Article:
“Exhausted all the time, irritable, snappy.”

That was the impact of caseload stress on the life of one local government social worker.  It is not an uncommon tale.

A Guardian survey of 3,700 people in public services and the voluntary sector has found that stress levels are high, with 93% experiencing some level of stress.  In local government, 999 people took the survey, including many social workers and other social care professionals. It is their comments they tell the story of increasing stress due to fewer resources, increased workloads and reduced staff. One social worker said that “the pressures we are facing at the moment” meant stress was “inevitable”.

In 2015, another survey, set to gauge the stress levels on social workers, found that 80% said that stress was affecting their ability to do their job. The top three reasons listed for the stress?

Spiraling caseloads, few resources and mounting responsibilities.

It is thought that one out of every 10 social workers would consider leaving the profession because of the stress they face.

Managing Your Caseload: Can It Be Done?

Large caseload volume and excessive workloads in most states can make it difficult for caseworkers to serve families effectively. Administrative requirements for each case are on the rise, and complex cases require intensive interventions, which further add to case workloads.

Social workers face juggling volumes of work, excessive back and forth to case interviews, and emotional overwhelm from the nature of the cases they are given. Job stress, paperwork burden, and inefficient tools are key factors that cause social workers to burn out. What’s worse, when one worker leaves, each that remains has to pick up the pieces, causing even more stress and strain.

Manageable caseload and workloads can make a real difference in a worker’s ability to engage families, deliver quality services, stay with the agency, and ultimately achieve positive outcomes for children and families. In fact, 55% of managers say better systems and easier paperwork processes will help reduce turnover.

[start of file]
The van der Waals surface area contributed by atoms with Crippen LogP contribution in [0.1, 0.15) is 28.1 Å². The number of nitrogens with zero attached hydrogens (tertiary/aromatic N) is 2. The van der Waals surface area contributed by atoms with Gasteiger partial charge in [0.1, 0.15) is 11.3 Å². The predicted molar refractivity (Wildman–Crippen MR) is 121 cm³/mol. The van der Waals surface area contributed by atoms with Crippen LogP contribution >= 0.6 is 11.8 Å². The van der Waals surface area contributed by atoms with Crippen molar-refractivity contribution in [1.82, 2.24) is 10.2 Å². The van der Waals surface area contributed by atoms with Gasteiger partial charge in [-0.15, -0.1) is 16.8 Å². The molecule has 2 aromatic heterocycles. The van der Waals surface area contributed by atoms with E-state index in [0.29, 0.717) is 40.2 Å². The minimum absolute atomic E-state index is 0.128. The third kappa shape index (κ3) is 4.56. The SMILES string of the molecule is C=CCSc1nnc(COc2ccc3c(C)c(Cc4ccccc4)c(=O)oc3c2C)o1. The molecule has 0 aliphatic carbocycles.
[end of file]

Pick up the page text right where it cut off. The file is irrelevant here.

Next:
But how do we manage our caseloads in order to decrease the pressures of social work as a profession?

Inquire IQ3 Can Break The Burnout Cycle

When it comes to tackling your caseload stress, we considered what the priorities would need to be. 

Decreasing paperwork and time spent on note taking and reporting seemed to be one of the highest priorities of social workers we spoke to. Another solution that was high on the list of needs was making the process more efficient by creating a way for client interaction to flow more effectively.

What we came up with is simple, yet extremely effective. Inquire IQ3 introduces a way for social workers to interact with their clients, reduces paperwork, allows for remote interviews, and accurately and securely manage and store documents, which will inevitably reduce stress and increase productivity.

Think of Inquire IQ3 as hiring 5 highly efficient assistants but paying them less than salary of one. The objective behind the development of this technology is to make the workload lesser for all social workers and their agencies, and also to get daily tasks done easier, quickly, and more effectively.

This technology can handle tasks that would have otherwise cost you more resources and more money.  

For instance, you can schedule and remotely conduct interviews, record and store files, and even interact with clients remotely. You can now focus on the core aspect of assisting the families involved in your cases while Inquire IQ3 gets the job done on other fronts.

To read more about how Inquire helps Social Service Agencies, VISIT THIS PAGE.

 

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